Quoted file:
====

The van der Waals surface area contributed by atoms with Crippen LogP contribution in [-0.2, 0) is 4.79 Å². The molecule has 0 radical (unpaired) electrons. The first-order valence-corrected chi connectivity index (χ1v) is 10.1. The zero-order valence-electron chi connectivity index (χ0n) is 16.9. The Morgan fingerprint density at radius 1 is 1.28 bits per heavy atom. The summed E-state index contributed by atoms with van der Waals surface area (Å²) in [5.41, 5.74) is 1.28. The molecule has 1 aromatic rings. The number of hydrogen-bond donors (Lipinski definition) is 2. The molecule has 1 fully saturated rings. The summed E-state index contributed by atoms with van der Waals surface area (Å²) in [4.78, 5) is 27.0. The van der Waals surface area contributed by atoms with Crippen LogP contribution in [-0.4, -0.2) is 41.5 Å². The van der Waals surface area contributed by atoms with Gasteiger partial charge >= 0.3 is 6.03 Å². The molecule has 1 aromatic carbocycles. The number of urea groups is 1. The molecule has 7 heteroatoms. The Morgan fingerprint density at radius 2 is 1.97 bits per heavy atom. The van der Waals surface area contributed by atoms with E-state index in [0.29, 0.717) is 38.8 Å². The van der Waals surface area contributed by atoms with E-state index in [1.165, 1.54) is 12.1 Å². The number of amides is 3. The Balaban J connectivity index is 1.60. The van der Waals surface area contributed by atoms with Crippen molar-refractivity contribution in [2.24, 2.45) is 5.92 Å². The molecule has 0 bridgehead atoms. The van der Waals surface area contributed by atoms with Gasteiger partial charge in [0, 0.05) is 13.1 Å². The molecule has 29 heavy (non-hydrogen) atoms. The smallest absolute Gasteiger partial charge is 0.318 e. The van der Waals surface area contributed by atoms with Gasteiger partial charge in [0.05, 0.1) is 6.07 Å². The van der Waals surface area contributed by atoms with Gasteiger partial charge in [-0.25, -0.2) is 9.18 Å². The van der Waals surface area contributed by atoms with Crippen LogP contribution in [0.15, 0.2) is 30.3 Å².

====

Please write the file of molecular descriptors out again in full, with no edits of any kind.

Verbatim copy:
The van der Waals surface area contributed by atoms with Crippen LogP contribution in [-0.2, 0) is 4.79 Å². The molecule has 0 radical (unpaired) electrons. The first-order valence-corrected chi connectivity index (χ1v) is 10.1. The zero-order valence-electron chi connectivity index (χ0n) is 16.9. The Morgan fingerprint density at radius 1 is 1.28 bits per heavy atom. The summed E-state index contributed by atoms with van der Waals surface area (Å²) in [5.41, 5.74) is 1.28. The molecule has 1 aromatic rings. The number of hydrogen-bond donors (Lipinski definition) is 2. The molecule has 1 fully saturated rings. The summed E-state index contributed by atoms with van der Waals surface area (Å²) in [4.78, 5) is 27.0. The van der Waals surface area contributed by atoms with Crippen LogP contribution in [-0.4, -0.2) is 41.5 Å². The van der Waals surface area contributed by atoms with Gasteiger partial charge >= 0.3 is 6.03 Å². The molecule has 1 aromatic carbocycles. The number of urea groups is 1. The molecule has 7 heteroatoms. The Morgan fingerprint density at radius 2 is 1.97 bits per heavy atom. The van der Waals surface area contributed by atoms with E-state index in [0.29, 0.717) is 38.8 Å². The van der Waals surface area contributed by atoms with E-state index in [1.165, 1.54) is 12.1 Å². The number of amides is 3. The Balaban J connectivity index is 1.60. The van der Waals surface area contributed by atoms with Crippen molar-refractivity contribution in [2.24, 2.45) is 5.92 Å². The molecule has 0 bridgehead atoms. The van der Waals surface area contributed by atoms with Gasteiger partial charge in [0, 0.05) is 13.1 Å². The molecule has 29 heavy (non-hydrogen) atoms. The smallest absolute Gasteiger partial charge is 0.318 e. The van der Waals surface area contributed by atoms with Gasteiger partial charge in [0.05, 0.1) is 6.07 Å². The van der Waals surface area contributed by atoms with Gasteiger partial charge in [-0.25, -0.2) is 9.18 Å². The van der Waals surface area contributed by atoms with Crippen LogP contribution in [0.15, 0.2) is 30.3 Å².